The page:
Likewise, a lot of the decision ultimately comes down to perceived value. Certainly, gameplay is one of the biggest factors companies consider when making any major product-related determination, a collaborative process generally involving experts from the business, creative and marketing sides. But oftentimes, more important is the overall experience a given title offers specific audiences. As Stevenson explains, "A game that might make sense for the PSP system because of its accessibility and focus on bite-sized amusements might prove totally inappropriate for PLAYSTATION 3."
Regardless of the hurdles involved in bringing any title to market, he further insists that publishers aren't the evil entities they're often made out to be in the gaming press. "I like to think no company is really preying on consumers by selling crap in a box," Stevenson confesses. "That's a losing proposition for everyone – publishers especially. However, no matter who you ask, we've all got different expectations, quality-wise. To paraphrase the old saying, one man's treasure is another's trash."
Happily, he confirms that PlayStation® is fully committed to delivering the best possible products, maintaining an internal evaluation group of "guys and gals extremely knowledgeable about gaming, trends and pop culture." Their job: By testing and providing honest feedback to game creators, to maintain a system of checks and balances geared towards helping publishers create the hottest possible titles before publicly releasing them to wide-eyed enthusiasts.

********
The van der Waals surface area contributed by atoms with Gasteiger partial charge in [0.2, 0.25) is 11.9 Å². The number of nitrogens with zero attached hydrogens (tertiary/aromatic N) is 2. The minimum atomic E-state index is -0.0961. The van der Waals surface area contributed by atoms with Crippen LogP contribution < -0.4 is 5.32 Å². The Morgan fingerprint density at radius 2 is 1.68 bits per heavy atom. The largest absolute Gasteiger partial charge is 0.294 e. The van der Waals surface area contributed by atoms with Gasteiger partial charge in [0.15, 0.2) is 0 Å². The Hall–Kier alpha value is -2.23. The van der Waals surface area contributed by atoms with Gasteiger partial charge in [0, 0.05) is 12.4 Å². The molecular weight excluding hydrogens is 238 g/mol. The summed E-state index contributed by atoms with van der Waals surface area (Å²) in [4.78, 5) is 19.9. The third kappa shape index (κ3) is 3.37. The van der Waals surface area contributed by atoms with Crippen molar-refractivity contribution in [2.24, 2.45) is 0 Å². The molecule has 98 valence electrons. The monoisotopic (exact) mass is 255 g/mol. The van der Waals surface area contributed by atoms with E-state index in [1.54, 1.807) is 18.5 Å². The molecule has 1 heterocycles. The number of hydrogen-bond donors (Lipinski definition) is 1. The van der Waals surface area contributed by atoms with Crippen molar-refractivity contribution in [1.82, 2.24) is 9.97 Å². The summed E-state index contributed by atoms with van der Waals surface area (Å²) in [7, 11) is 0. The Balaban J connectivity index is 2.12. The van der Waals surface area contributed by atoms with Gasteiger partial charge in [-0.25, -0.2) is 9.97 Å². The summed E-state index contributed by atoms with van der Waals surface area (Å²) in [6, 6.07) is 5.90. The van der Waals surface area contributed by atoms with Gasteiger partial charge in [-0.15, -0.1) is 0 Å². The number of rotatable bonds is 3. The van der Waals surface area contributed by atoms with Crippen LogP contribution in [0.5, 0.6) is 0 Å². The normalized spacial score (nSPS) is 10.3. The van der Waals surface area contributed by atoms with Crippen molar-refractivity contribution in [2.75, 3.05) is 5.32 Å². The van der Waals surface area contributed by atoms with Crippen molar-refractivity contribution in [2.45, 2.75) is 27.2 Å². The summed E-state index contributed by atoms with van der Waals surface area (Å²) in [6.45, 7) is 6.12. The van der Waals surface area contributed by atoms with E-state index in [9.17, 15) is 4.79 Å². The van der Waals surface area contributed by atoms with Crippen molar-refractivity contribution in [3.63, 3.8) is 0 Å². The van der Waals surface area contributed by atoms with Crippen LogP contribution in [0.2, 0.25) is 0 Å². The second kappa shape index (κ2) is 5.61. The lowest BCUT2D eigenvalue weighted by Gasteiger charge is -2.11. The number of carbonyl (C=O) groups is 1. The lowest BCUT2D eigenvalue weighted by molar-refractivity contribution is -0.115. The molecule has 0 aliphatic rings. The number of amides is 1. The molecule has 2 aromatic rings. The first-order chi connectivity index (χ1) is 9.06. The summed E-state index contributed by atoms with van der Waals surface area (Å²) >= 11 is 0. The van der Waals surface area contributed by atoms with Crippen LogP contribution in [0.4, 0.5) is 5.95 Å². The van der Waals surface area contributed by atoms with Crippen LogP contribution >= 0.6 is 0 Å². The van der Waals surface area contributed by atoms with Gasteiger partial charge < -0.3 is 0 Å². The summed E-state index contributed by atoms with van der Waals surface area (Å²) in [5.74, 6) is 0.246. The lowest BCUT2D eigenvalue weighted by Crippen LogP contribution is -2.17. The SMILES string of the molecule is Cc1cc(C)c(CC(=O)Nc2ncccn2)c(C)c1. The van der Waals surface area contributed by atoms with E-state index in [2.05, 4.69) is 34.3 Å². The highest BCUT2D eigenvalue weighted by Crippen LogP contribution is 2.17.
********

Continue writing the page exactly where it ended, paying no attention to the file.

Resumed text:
What's more, Stevenson says, the advent of alternate distribution channels such as the PLAYSTATION®Store is making everyone's job easier by broadening the gaming market and expanding the range of existing business models. "You have to be involved with exploring new avenues like this just to keep up with the competition," he confesses. "By growing the market, Sony and other firms are making it possible to create entirely new types of games and generate interest from nontraditional audiences."
Gazing into the crystal ball, Stevenson expects you'll see more of the following soon: Casual games, massively multiplayer titles and even the sorts of awesome online outings that let you interact across vast ranges of platforms.
"Imagine a Guitar Hero™ installment that lets you export, enhance and share performances between your PS3 and PSP. Or, for that matter, a game fusing strategy and shooter elements where individual units are actually live players tuning in from any location on Earth. Cool stuff – this is where the future of gaming is going."
Not that he'd trade his day job for a spot on the couch anytime soon – even if being underappreciated comes with the territory.
"The people who green-lighted titles like the first Karamari Damacy or Tony Hawk's Pro Skater® deserve more credit for helping push industry boundaries," he chuckles. "While the developers themselves delivered a stellar experience, don't forget… Someone had to take the risk of allowing these products to be funded and built in the first place."